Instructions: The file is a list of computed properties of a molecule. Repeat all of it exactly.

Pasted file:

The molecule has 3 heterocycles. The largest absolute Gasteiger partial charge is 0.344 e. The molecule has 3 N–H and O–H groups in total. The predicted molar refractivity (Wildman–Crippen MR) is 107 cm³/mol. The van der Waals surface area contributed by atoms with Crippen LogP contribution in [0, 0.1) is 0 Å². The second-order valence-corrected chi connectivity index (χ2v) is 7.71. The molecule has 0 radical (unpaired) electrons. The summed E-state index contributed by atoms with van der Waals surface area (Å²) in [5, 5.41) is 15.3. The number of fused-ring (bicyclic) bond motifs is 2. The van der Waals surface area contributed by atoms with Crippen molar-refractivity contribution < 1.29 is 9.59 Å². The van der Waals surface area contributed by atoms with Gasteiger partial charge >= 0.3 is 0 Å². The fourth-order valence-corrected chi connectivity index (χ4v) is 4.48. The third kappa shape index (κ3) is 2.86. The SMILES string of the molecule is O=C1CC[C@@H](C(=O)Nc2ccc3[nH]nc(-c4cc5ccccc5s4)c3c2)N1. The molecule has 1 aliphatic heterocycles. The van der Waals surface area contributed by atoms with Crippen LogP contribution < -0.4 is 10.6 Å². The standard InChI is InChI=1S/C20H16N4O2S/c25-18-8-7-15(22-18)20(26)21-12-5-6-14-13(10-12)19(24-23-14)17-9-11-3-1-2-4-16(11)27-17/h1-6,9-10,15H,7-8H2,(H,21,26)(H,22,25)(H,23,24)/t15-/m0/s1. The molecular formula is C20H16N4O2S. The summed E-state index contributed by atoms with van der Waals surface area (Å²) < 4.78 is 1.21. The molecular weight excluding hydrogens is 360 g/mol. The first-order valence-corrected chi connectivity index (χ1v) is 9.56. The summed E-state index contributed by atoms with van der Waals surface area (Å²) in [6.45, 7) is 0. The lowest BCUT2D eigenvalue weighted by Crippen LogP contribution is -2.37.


The molecule has 3 heterocycles. The largest absolute Gasteiger partial charge is 0.344 e. The molecule has 3 N–H and O–H groups in total. The predicted molar refractivity (Wildman–Crippen MR) is 107 cm³/mol. The van der Waals surface area contributed by atoms with Crippen LogP contribution in [0, 0.1) is 0 Å². The second-order valence-corrected chi connectivity index (χ2v) is 7.71. The molecule has 0 radical (unpaired) electrons. The summed E-state index contributed by atoms with van der Waals surface area (Å²) in [5, 5.41) is 15.3. The number of fused-ring (bicyclic) bond motifs is 2. The van der Waals surface area contributed by atoms with Crippen molar-refractivity contribution < 1.29 is 9.59 Å². The van der Waals surface area contributed by atoms with Gasteiger partial charge >= 0.3 is 0 Å². The fourth-order valence-corrected chi connectivity index (χ4v) is 4.48. The third kappa shape index (κ3) is 2.86. The SMILES string of the molecule is O=C1CC[C@@H](C(=O)Nc2ccc3[nH]nc(-c4cc5ccccc5s4)c3c2)N1. The molecule has 1 aliphatic heterocycles. The van der Waals surface area contributed by atoms with Crippen LogP contribution < -0.4 is 10.6 Å². The standard InChI is InChI=1S/C20H16N4O2S/c25-18-8-7-15(22-18)20(26)21-12-5-6-14-13(10-12)19(24-23-14)17-9-11-3-1-2-4-16(11)27-17/h1-6,9-10,15H,7-8H2,(H,21,26)(H,22,25)(H,23,24)/t15-/m0/s1. The molecular formula is C20H16N4O2S. The summed E-state index contributed by atoms with van der Waals surface area (Å²) < 4.78 is 1.21. The molecular weight excluding hydrogens is 360 g/mol. The first-order valence-corrected chi connectivity index (χ1v) is 9.56. The summed E-state index contributed by atoms with van der Waals surface area (Å²) in [6.45, 7) is 0. The lowest BCUT2D eigenvalue weighted by Crippen LogP contribution is -2.37.